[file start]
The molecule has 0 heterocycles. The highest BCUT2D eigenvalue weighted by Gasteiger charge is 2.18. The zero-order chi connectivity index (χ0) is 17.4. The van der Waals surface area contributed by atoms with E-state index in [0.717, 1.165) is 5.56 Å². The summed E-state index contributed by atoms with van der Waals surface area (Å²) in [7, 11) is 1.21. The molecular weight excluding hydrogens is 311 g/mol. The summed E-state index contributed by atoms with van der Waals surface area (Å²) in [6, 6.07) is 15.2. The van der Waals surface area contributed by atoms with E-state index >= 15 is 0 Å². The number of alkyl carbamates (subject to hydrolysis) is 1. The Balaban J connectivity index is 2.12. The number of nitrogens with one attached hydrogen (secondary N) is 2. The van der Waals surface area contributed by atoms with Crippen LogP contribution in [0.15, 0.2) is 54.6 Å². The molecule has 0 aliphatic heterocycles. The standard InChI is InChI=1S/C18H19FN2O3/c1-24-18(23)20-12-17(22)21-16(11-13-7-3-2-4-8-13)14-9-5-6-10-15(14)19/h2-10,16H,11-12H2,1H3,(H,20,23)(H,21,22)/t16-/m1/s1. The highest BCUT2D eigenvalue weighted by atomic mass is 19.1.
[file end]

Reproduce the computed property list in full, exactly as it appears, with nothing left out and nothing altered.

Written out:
The molecule has 0 heterocycles. The highest BCUT2D eigenvalue weighted by Gasteiger charge is 2.18. The zero-order chi connectivity index (χ0) is 17.4. The van der Waals surface area contributed by atoms with E-state index in [0.717, 1.165) is 5.56 Å². The summed E-state index contributed by atoms with van der Waals surface area (Å²) in [7, 11) is 1.21. The molecular weight excluding hydrogens is 311 g/mol. The summed E-state index contributed by atoms with van der Waals surface area (Å²) in [6, 6.07) is 15.2. The van der Waals surface area contributed by atoms with E-state index >= 15 is 0 Å². The number of alkyl carbamates (subject to hydrolysis) is 1. The Balaban J connectivity index is 2.12. The number of nitrogens with one attached hydrogen (secondary N) is 2. The van der Waals surface area contributed by atoms with Crippen LogP contribution in [0.15, 0.2) is 54.6 Å². The molecule has 0 aliphatic heterocycles. The standard InChI is InChI=1S/C18H19FN2O3/c1-24-18(23)20-12-17(22)21-16(11-13-7-3-2-4-8-13)14-9-5-6-10-15(14)19/h2-10,16H,11-12H2,1H3,(H,20,23)(H,21,22)/t16-/m1/s1. The highest BCUT2D eigenvalue weighted by atomic mass is 19.1.